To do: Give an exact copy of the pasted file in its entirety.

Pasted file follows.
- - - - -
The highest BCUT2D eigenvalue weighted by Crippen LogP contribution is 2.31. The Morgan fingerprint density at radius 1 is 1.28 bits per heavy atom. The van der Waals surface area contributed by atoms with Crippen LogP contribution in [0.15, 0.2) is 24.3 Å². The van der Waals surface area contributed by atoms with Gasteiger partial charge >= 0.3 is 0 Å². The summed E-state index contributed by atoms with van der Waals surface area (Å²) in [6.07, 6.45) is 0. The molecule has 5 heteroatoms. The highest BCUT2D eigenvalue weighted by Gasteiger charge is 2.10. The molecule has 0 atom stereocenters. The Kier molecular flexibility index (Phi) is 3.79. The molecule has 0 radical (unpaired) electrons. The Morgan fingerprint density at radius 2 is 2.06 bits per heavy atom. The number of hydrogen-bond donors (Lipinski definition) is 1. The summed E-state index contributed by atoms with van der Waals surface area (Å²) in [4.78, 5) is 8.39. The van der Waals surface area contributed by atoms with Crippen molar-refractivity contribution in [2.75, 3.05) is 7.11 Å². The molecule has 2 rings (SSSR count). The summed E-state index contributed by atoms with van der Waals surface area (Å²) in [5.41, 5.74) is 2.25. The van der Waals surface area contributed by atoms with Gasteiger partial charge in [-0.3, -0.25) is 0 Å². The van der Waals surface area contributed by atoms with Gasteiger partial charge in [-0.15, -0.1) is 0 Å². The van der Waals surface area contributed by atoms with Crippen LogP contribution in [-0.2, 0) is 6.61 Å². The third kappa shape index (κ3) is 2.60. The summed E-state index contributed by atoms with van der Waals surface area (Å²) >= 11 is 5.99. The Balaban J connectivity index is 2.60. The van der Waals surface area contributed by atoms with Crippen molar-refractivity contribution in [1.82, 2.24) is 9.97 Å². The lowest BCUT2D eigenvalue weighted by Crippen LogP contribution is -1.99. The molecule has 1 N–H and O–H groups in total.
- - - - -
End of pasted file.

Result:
The highest BCUT2D eigenvalue weighted by Crippen LogP contribution is 2.31. The Morgan fingerprint density at radius 1 is 1.28 bits per heavy atom. The van der Waals surface area contributed by atoms with Crippen LogP contribution in [0.15, 0.2) is 24.3 Å². The van der Waals surface area contributed by atoms with Gasteiger partial charge >= 0.3 is 0 Å². The summed E-state index contributed by atoms with van der Waals surface area (Å²) in [6.07, 6.45) is 0. The molecule has 5 heteroatoms. The highest BCUT2D eigenvalue weighted by Gasteiger charge is 2.10. The molecule has 0 atom stereocenters. The Kier molecular flexibility index (Phi) is 3.79. The molecule has 0 radical (unpaired) electrons. The Morgan fingerprint density at radius 2 is 2.06 bits per heavy atom. The number of hydrogen-bond donors (Lipinski definition) is 1. The summed E-state index contributed by atoms with van der Waals surface area (Å²) in [4.78, 5) is 8.39. The van der Waals surface area contributed by atoms with Crippen molar-refractivity contribution in [2.75, 3.05) is 7.11 Å². The molecule has 2 rings (SSSR count). The summed E-state index contributed by atoms with van der Waals surface area (Å²) in [5.41, 5.74) is 2.25. The van der Waals surface area contributed by atoms with Gasteiger partial charge in [-0.3, -0.25) is 0 Å². The van der Waals surface area contributed by atoms with Gasteiger partial charge in [-0.15, -0.1) is 0 Å². The van der Waals surface area contributed by atoms with Crippen LogP contribution in [-0.2, 0) is 6.61 Å². The third kappa shape index (κ3) is 2.60. The summed E-state index contributed by atoms with van der Waals surface area (Å²) >= 11 is 5.99. The Balaban J connectivity index is 2.60. The van der Waals surface area contributed by atoms with Crippen molar-refractivity contribution in [1.82, 2.24) is 9.97 Å². The lowest BCUT2D eigenvalue weighted by Crippen LogP contribution is -1.99. The molecule has 1 N–H and O–H groups in total.